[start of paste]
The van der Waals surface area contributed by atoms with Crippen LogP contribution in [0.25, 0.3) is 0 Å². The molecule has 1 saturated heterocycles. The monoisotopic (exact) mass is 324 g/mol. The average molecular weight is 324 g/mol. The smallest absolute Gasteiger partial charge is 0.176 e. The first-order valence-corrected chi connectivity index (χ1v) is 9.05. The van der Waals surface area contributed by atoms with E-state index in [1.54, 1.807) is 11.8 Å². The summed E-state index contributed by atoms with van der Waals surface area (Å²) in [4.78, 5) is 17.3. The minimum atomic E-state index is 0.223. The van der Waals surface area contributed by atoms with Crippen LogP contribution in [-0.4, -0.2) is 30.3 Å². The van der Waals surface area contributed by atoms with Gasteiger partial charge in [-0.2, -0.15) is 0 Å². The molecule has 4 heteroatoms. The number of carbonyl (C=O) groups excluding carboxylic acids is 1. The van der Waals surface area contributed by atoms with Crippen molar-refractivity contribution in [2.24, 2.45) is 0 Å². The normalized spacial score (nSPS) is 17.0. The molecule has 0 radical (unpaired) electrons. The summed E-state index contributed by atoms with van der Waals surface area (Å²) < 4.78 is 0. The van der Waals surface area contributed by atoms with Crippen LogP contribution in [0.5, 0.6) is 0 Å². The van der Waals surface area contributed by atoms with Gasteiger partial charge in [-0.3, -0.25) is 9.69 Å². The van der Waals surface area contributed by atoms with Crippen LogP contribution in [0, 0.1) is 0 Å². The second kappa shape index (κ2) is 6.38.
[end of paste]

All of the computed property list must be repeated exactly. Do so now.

The van der Waals surface area contributed by atoms with Crippen LogP contribution in [0.25, 0.3) is 0 Å². The molecule has 1 saturated heterocycles. The monoisotopic (exact) mass is 324 g/mol. The average molecular weight is 324 g/mol. The smallest absolute Gasteiger partial charge is 0.176 e. The first-order valence-corrected chi connectivity index (χ1v) is 9.05. The van der Waals surface area contributed by atoms with E-state index in [1.54, 1.807) is 11.8 Å². The summed E-state index contributed by atoms with van der Waals surface area (Å²) in [4.78, 5) is 17.3. The minimum atomic E-state index is 0.223. The van der Waals surface area contributed by atoms with Crippen LogP contribution in [-0.4, -0.2) is 30.3 Å². The van der Waals surface area contributed by atoms with Gasteiger partial charge in [-0.2, -0.15) is 0 Å². The molecule has 4 heteroatoms. The number of carbonyl (C=O) groups excluding carboxylic acids is 1. The van der Waals surface area contributed by atoms with Crippen molar-refractivity contribution in [2.24, 2.45) is 0 Å². The normalized spacial score (nSPS) is 17.0. The molecule has 0 radical (unpaired) electrons. The summed E-state index contributed by atoms with van der Waals surface area (Å²) < 4.78 is 0. The van der Waals surface area contributed by atoms with Crippen LogP contribution in [0.5, 0.6) is 0 Å². The van der Waals surface area contributed by atoms with Gasteiger partial charge in [-0.3, -0.25) is 9.69 Å². The van der Waals surface area contributed by atoms with Crippen LogP contribution in [0, 0.1) is 0 Å². The second kappa shape index (κ2) is 6.38.